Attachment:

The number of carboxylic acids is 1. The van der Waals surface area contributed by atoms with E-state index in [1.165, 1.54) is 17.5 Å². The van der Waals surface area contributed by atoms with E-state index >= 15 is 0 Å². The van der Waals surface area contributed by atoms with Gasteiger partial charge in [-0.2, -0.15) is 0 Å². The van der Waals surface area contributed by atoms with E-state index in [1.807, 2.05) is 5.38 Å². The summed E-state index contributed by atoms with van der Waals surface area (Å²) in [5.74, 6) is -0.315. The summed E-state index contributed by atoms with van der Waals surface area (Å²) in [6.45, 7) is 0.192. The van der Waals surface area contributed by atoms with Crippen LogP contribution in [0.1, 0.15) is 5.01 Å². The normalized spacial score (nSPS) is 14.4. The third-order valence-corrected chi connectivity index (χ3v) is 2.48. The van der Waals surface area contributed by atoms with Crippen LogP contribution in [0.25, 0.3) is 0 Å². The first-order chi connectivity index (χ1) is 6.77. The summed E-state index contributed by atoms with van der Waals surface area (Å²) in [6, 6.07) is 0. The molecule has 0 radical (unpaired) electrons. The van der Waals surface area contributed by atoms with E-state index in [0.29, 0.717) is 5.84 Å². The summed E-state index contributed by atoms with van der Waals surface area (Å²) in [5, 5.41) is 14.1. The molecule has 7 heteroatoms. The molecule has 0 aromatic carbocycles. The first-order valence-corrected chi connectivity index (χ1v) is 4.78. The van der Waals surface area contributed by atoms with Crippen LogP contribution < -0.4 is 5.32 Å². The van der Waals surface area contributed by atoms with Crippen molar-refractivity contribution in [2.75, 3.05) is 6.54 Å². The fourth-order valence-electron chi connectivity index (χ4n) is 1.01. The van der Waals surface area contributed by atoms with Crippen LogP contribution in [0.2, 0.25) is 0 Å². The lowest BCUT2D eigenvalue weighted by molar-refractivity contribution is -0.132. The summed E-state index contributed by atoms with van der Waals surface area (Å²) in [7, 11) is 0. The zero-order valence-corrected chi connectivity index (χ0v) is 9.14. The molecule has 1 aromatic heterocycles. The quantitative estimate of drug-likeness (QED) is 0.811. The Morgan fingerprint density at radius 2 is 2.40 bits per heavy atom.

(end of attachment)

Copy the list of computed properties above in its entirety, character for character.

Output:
The number of carboxylic acids is 1. The van der Waals surface area contributed by atoms with E-state index in [1.165, 1.54) is 17.5 Å². The van der Waals surface area contributed by atoms with E-state index >= 15 is 0 Å². The van der Waals surface area contributed by atoms with Gasteiger partial charge in [-0.2, -0.15) is 0 Å². The van der Waals surface area contributed by atoms with E-state index in [1.807, 2.05) is 5.38 Å². The summed E-state index contributed by atoms with van der Waals surface area (Å²) in [5.74, 6) is -0.315. The summed E-state index contributed by atoms with van der Waals surface area (Å²) in [6.45, 7) is 0.192. The van der Waals surface area contributed by atoms with Crippen LogP contribution in [0.1, 0.15) is 5.01 Å². The normalized spacial score (nSPS) is 14.4. The third-order valence-corrected chi connectivity index (χ3v) is 2.48. The van der Waals surface area contributed by atoms with Crippen LogP contribution in [0.25, 0.3) is 0 Å². The first-order chi connectivity index (χ1) is 6.77. The summed E-state index contributed by atoms with van der Waals surface area (Å²) in [6, 6.07) is 0. The molecule has 0 radical (unpaired) electrons. The van der Waals surface area contributed by atoms with E-state index in [0.29, 0.717) is 5.84 Å². The summed E-state index contributed by atoms with van der Waals surface area (Å²) in [5, 5.41) is 14.1. The molecule has 7 heteroatoms. The molecule has 0 aromatic carbocycles. The first-order valence-corrected chi connectivity index (χ1v) is 4.78. The van der Waals surface area contributed by atoms with Crippen LogP contribution < -0.4 is 5.32 Å². The van der Waals surface area contributed by atoms with Crippen molar-refractivity contribution in [2.75, 3.05) is 6.54 Å². The fourth-order valence-electron chi connectivity index (χ4n) is 1.01. The van der Waals surface area contributed by atoms with Crippen LogP contribution in [0.2, 0.25) is 0 Å². The lowest BCUT2D eigenvalue weighted by molar-refractivity contribution is -0.132. The summed E-state index contributed by atoms with van der Waals surface area (Å²) in [7, 11) is 0. The zero-order valence-corrected chi connectivity index (χ0v) is 9.14. The molecule has 1 aromatic heterocycles. The quantitative estimate of drug-likeness (QED) is 0.811. The Morgan fingerprint density at radius 2 is 2.40 bits per heavy atom.